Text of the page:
Every day the room was cleaned, including making the beds, tying up our mosquito nets, and opening the curtains and closing the windows.  Late in the afternoon they would come back in, close the curtains, turn down the beds, and put the nets down.  There are no screens on the windows in Kenya and there were definitely mosquitoes, so it was nice to have the nets.  Our first night we didn't and both Beki and I just about went crazy with the buzzing in our ears.

The food was also amazing.  There was so much to choose from and I especially enjoyed the nice variety of fresh fruits and vegetables.  We are at the time of year here where there isn't much variety in fresh stuff, so having good fruit and veggies was a plus for me.  

The retreat center was right next to a game reserve.  Some people managed to get themselves up early enough to go out in the morning to walk or run and they saw wild animals.  I, ahem, never got up that early.  But there were deer-like-creatures and monkeys on the compound that we would see from time to time.

There was also a nice pool at the center, but I never went in....partly I didn't have time, but it was much colder water than I'm used to!

Kenya is a truly beautiful country.  I think some of the things I noticed that impressed me was the obvious Christian influence in the country, the cleanliness of things (the vehicles I rode in while old and well-used were spotless), and the friendliness and openness of the Kenyan people.  My only regret is that I didn't get to see more of the country, of the "real" Kenya.  

Meanwhile, "back on the farm", John and Crystal ran the Newcomers' Retreat for 18 new-ish arrivals.  From what I hear, they did a great job!

Tuesday, October 06, 2015

My First Job(s)

Linking up with Momfessionals for Show and Tell Tuesday...First Jobs

When I was in 8th grade my family moved to Syracuse, NY and my dad went back to school to get his Masters in Journalism.  He got a small two-bedroom apartment in married students' housing.  My sister and I shared a very small bedroom and when my brother came home from college for Christmas he slept on the pull-out couch in the living room.  The great thing, though, about living in married student housing was that almost all the other families had little kids.  And little kids need baby-sitters.  Our apartment block had eight apartments and it faced another building of eight apartments.  My parents would only let us babysit in those two blocks, but that gave us a job many weekends.  That was when I learned to not read stories about Jack the Ripper late at night when you're alone in an apartment responsible for somebody else's kids!  This is a picture of our family when we lived in Syracuse.  It's not great quality, but it's all I've got.  I'm the blonde and we won't talk about my sense of fashion.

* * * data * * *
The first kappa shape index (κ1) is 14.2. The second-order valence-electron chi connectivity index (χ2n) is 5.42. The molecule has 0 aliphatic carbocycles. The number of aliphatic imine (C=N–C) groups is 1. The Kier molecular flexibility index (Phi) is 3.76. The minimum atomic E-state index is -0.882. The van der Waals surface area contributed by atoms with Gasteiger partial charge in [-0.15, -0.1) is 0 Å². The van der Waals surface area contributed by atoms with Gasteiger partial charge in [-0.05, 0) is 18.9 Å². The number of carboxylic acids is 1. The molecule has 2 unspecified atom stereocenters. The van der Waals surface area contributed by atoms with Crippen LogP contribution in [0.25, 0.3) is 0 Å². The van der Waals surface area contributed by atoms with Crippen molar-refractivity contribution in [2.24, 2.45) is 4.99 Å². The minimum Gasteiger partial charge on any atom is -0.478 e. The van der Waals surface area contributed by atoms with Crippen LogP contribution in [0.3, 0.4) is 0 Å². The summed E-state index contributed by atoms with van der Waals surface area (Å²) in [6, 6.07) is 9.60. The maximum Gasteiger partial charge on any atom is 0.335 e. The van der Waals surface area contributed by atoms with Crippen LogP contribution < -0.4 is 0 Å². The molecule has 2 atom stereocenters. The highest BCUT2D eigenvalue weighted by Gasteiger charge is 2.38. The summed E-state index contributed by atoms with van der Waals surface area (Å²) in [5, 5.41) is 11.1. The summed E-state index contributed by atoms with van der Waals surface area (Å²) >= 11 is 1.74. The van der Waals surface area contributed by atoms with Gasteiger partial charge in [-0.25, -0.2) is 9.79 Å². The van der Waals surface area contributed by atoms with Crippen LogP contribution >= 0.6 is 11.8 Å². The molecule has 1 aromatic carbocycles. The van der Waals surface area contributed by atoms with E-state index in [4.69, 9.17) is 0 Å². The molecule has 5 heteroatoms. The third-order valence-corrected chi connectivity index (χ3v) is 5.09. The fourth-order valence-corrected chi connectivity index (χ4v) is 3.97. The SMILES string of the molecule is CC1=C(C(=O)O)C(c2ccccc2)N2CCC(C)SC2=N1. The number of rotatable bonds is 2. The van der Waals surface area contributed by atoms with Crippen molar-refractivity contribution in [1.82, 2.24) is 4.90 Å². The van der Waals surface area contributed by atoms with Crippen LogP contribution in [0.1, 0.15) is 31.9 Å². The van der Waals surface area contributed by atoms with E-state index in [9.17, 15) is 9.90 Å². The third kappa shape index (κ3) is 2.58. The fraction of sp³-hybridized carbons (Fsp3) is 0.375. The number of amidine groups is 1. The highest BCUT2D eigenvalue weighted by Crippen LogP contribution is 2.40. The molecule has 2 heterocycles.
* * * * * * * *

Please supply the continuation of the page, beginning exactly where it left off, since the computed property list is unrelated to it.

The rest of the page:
From there we moved to Colorado and for three summers I worked with Child Evangelism Fellowship teaching Five Day Clubs.  If I remember right, we had to raise our own support.  At the beginning of the summer we would go to a Bible college campus in the foothills, but I can't remember what the college was called.  We had a week of training where we learned how to tell the stories, how to lead a child to Christ, and about our own spiritual growth.  Then during the summer teams of two to three young people would teach Five Day Clubs in the homes or backyards of people.  Think of VBS come to your house.  We usually did four a day, so they were pretty busy days.  One summer my sister and I spent the summer in Durango, CO and taught clubs there.  Here's a picture of my sister and I with a friend during summer training.